NIFL-ASSESSMENT 2004: [NIFL-ASSESSMENT:425] Re: Teacher Qualifi

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From: Eileen Eckert (eileeneckert@hotmail.com)
Date: Tue Mar 23 2004 - 22:11:41 EST


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From: "Eileen Eckert" <eileeneckert@hotmail.com>
To: Multiple recipients of list <nifl-assessment@literacy.nifl.gov>
Subject: [NIFL-ASSESSMENT:425] Re: Teacher Qualifications/valid or not?
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Nick,
I'll try. An assessment rubric is a set of criteria for the different levels 
of performance on a task. It's often organized in a table or matrix. For 
example, on a writing assignment, you might look for "grammar and usage" and 
have indicators of what you'd expect to see from a student whose skills were 
at the basic, developing, and proficient levels. You might also look for 
"organization" of the writing, and "main idea and supporting details" and 
for each of those you'd have indicators of what you'd expect to see at the 
different levels. The highest level might correspond to your state's 
standards, and you could use that rubric to assess and evaluate all kinds of 
writing, including real-life writing that the students need to do for 
non-school reasons.

Here's a link to a wealth of info on rubrics--more and better put together 
than I could give you:
http://edtech.kennesaw.edu/intech/rubrics.htm#why

There's also a "rubric template" there that you can use.

I like rubrics because creating them makes teachers think about their 
expectations and teach to the different indicators--it can be a 
finer-grained assessment than a test. When rubrics are used beyond a single 
classroom you have to have shared understanding of the expectations and 
scoring among teachers--interrater reliability-- and that means students get 
more consistency than they otherwise might (except it sounds like they get 
consistency in Florida anyway!). Maybe best of all, when they are shared 
with students they make the objectives and standards explicit, students can 
use them to gauge and self-evaluate their progress and level of achievement,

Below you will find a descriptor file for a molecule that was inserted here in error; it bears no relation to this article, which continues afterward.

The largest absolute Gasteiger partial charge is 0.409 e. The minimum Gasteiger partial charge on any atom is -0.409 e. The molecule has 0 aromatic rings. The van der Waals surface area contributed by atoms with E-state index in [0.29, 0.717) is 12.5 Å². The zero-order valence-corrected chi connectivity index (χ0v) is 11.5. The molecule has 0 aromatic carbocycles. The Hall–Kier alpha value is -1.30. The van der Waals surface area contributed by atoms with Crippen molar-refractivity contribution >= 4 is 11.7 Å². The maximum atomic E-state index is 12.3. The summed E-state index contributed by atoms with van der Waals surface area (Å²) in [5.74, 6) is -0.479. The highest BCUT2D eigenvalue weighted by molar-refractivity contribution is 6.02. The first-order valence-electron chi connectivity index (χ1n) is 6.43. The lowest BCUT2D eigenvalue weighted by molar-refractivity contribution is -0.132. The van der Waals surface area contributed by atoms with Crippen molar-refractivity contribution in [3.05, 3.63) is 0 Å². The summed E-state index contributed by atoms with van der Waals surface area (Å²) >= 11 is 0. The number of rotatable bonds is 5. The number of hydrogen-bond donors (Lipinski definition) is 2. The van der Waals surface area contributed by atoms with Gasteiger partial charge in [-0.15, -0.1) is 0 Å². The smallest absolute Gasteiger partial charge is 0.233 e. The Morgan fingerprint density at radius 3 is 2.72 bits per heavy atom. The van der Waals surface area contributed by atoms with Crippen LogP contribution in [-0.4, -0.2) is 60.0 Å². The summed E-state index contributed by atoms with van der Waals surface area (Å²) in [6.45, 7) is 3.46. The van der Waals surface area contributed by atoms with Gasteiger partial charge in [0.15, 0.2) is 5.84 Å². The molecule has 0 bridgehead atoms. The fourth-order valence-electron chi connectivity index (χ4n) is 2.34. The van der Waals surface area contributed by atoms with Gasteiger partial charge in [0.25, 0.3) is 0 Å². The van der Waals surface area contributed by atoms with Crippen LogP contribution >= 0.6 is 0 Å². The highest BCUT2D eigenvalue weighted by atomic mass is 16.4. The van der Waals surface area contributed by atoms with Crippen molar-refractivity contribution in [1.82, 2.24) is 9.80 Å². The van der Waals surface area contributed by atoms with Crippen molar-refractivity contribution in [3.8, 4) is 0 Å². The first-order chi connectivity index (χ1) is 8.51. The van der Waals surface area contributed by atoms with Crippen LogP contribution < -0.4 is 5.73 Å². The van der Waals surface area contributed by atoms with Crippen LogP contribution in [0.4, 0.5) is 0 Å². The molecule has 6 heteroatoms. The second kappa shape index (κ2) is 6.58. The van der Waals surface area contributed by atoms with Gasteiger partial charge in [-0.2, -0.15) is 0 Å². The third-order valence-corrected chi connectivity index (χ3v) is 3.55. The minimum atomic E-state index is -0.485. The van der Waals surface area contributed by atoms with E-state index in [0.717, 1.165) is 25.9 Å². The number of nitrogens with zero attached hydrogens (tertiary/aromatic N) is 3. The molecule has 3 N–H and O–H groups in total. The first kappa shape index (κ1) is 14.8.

and they become a learning tool as well as an assessment tool.

As I've been experimenting with them, I've seen students become more 
self-aware about the efforts they make, the evidence of their learning, and 
the areas where they need more work; they're becoming more active 
participants in their own education. This is just the beginning. I'm working 
with students in a private vocational college where students are getting a 
9-month diploma or an associate's degree, but I've spent over 13 years in 
ABE (and hope to go back) and the students are very similar. The list 
doesn't take attachments, but if you want examples of rubrics let me know 
off-list.

Eileen


From: "Nixon S. Griffis" <ngriffis@bellsouth.net>
Reply-To: nifl-assessment@nifl.gov
To: Multiple recipients of list <nifl-assessment@literacy.nifl.gov>
Subject: [NIFL-ASSESSMENT:423] Re: Teacher Qualifications/valid or not?
Date: Tue, 23 Mar 2004 19:45:24 -0500 (EST)

Eileen,

	Would you tell what an assessment rubric is and  elaborate on your
use/success with Assessment Rubrics.

Nick Griffis
Adult Education
Inlet Grove H.S.
Riviera Beach,
Florida 33480
561-882-9967



-----Original Message-----
From: nifl-assessment@nifl.gov [mailto:nifl-assessment@nifl.gov]On
Behalf Of Eileen Eckert
Sent: Tuesday, March 23, 2004 6:12 PM
To: Multiple recipients of list
Subject: [NIFL-ASSESSMENT:422] Re: Teacher Qualifications/valid or not?


Hi Marie,
I just want to post a quick response to part of your message:
"I once heard an expert psychometrician say that in his view, if a test is
properly developed, then teaching to it is no problem - it should cover all
material and treat all students equally.  What do you think about that?"

I think the statement is true as far as it goes, but I also think it misses
the main point of adult literacy and basic education. The point is <not> to
ensure mastery of a universal or common body of material; if it were, then a
test that covered that body of material--that was content-oriented--would be
the answer to the big assessment/accountability question.

<I think> (my opinion, maybe it's shared, maybe not) that the point of adult
basic and literacy education is to help adult students develop the
knowledge, learning strategies, and thinking skills--and to some extent the
"dispositions" or attitudes-- that they want and need in order to set and
achieve worthwhile personal, family, employment, and community goals. I
don't think such learning is assessed, documented, or proven through
standardized tests, no matter how good they are.

I'm experimenting with assessment rubrics and I think they have a lot of
potential, but more on that another time!



From: "Marie Cora" <mariecora@hotmail.com>
Reply-To: nifl-assessment@nifl.gov
To: Multiple recipients of list <nifl-assessment@literacy.nifl.gov>
Subject: [NIFL-ASSESSMENT:416] Re: Teacher Qualifications/valid or not?
Date: Tue, 23 Mar 2004 13:26:00 -0500 (EST)

Hi Eileen and everyone,

Great discussion.  I'm interested in these two comments:

It seems to me that:
1. If there is a problem with teachers, it's not in noncompliance but rather